Talking Tactics: England boss Southgate faces defensive dilemma
England could have a new-look defence when they face Italy in tonight's Euro 2024 qualifier.
During last year's World Cup, Gareth Southgate opted for a back four comprising of Kyle Walker, John Stones, Harry Maguire and Luke Shaw for the quarter-final defeat by France.
Yet there is now the option of playing Chelsea duo Reece James and Ben Chilwell, who were both injured for the tournament. Crystal Palace centre-back Marc Guehi has also been recalled while Tottenham's Eric Dier kept his place.
Ahead of the Three Lions' visit to the European champions, we look at the defensive options available to Southgate and what the future holds for his backline.
For much of Southgate’s reign, he has used three central defenders. That was the defensive setup when England faced Italy in the Euro 2020 final.
Walker played on the right of the back three alongside Maguire and Stones, with Kieran Trippier and Shaw used as wing-backs.
Southgate was still using this formation when England drew 3-3 at home to Germany last September, but he switched to a back four at the World Cup.
The team kept clean sheets in three of their five games and more crucially were able to field an extra central midfielder, making the team a more potent attacking force.
It would be a surprise if the 52-year-old did not stick with a back four, with so many attacking options available further forward. Now the question is which players will be selected to make it work.
With the Euro 2024 qualification campaign starting with what should be England’s toughest game, the naturally pragmatic Southgate is expected to play it safe.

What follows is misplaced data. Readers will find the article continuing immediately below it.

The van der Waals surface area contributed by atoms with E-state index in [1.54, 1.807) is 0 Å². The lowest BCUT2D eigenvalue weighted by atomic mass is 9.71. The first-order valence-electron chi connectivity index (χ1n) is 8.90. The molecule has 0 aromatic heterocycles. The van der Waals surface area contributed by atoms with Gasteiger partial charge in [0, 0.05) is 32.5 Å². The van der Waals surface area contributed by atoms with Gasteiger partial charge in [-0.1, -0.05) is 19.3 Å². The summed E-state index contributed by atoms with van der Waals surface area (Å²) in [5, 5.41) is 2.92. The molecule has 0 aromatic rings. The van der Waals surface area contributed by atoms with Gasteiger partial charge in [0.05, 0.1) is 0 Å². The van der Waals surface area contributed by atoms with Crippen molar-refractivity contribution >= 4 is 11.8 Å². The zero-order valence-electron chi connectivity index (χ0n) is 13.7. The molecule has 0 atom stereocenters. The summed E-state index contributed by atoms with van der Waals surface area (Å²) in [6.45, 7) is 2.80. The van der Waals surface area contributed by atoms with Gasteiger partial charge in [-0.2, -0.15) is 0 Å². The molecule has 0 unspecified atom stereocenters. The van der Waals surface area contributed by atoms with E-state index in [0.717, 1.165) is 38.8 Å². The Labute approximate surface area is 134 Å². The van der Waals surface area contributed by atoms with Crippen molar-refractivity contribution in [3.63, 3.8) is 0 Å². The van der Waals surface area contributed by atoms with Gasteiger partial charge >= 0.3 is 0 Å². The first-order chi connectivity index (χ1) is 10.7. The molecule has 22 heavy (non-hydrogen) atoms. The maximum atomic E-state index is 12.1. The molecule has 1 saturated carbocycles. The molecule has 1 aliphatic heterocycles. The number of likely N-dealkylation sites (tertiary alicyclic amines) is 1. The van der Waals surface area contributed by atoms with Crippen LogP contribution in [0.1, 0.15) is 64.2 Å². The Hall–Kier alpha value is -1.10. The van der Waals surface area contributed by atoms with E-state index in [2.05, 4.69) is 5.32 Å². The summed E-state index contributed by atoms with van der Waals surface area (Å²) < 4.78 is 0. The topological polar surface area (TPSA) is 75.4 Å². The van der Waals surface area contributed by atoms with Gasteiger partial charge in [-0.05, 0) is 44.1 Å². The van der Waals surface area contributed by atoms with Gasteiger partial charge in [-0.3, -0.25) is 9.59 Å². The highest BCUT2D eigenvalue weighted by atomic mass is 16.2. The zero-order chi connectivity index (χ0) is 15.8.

That would mean selecting the exact same back four that were fielded in the final World Cup game. Walker would provide the pace to protect the centre-backs, with Shaw given more license to get forward.
Sunday's home fixture against Ukraine would seem a safer game in which to experiment, though with it still being an important match, we should not expect any real surprises.
James would give the defence more attacking thrust and balance than Walker. Barring injuries, Stones, Maguire and Shaw would all be expected to start alongside the Chelsea right-back.
Yet though Southgate must concentrate on results right now, he must also balance that responsibility with looking to the future of the Three Lions' defence.
Walker will be 34 when Euro 2024 comes around. Trippier will be 33, Maguire 31 and Stones 30.
Southgate must surely be looking towards James to take over the right-back position. There is also scope for the likes of Trent-Alexander Arnold and Kyle Walker-Peters to become the back up.
England are better positioned at left-back, where the return of Chilwell to the squad gives the manager two quality options who are both still in their mid-20s.
Central defence remains the biggest issue in this team. Southgate fielded three centre-backs for so long, precisely because he did not trust his options.
Walker has been needed in the team to make up for the lack of pace in the middle. Stones and Maguire have been the bedrock of the modern England side, but that might have to change.
Stones is still performing at a high level for Manchester City but Maguire is more of a concern. He has lost his place at Manchester United and desperately needs a summer move to get first-team football.
Southgate was under pressure to drop the 30-year-old before the World Cup. His loyalty was rewarded with some fine performances.
Even so, it makes sense to plan for a future without at least one of this pairing. This is especially true considering that 29-year-old Dier remains in the squad, despite having recent struggles at Spurs.
Guehi’s presence is a positive, but others must be given a chance. Fikayo Tomori and Max Kilman seem more natural choices these days than Dier, who is better suited to a back three.
The absence of Ben White has also been questioned. He has been used as a right-back this season by Arsenal, which complicates matters, as does his withdrawal from the squad during the World Cup.
This is not the right time for Southgate to experiment with his defensive options, but when easier fixtures present themselves, he must take the chance to make changes.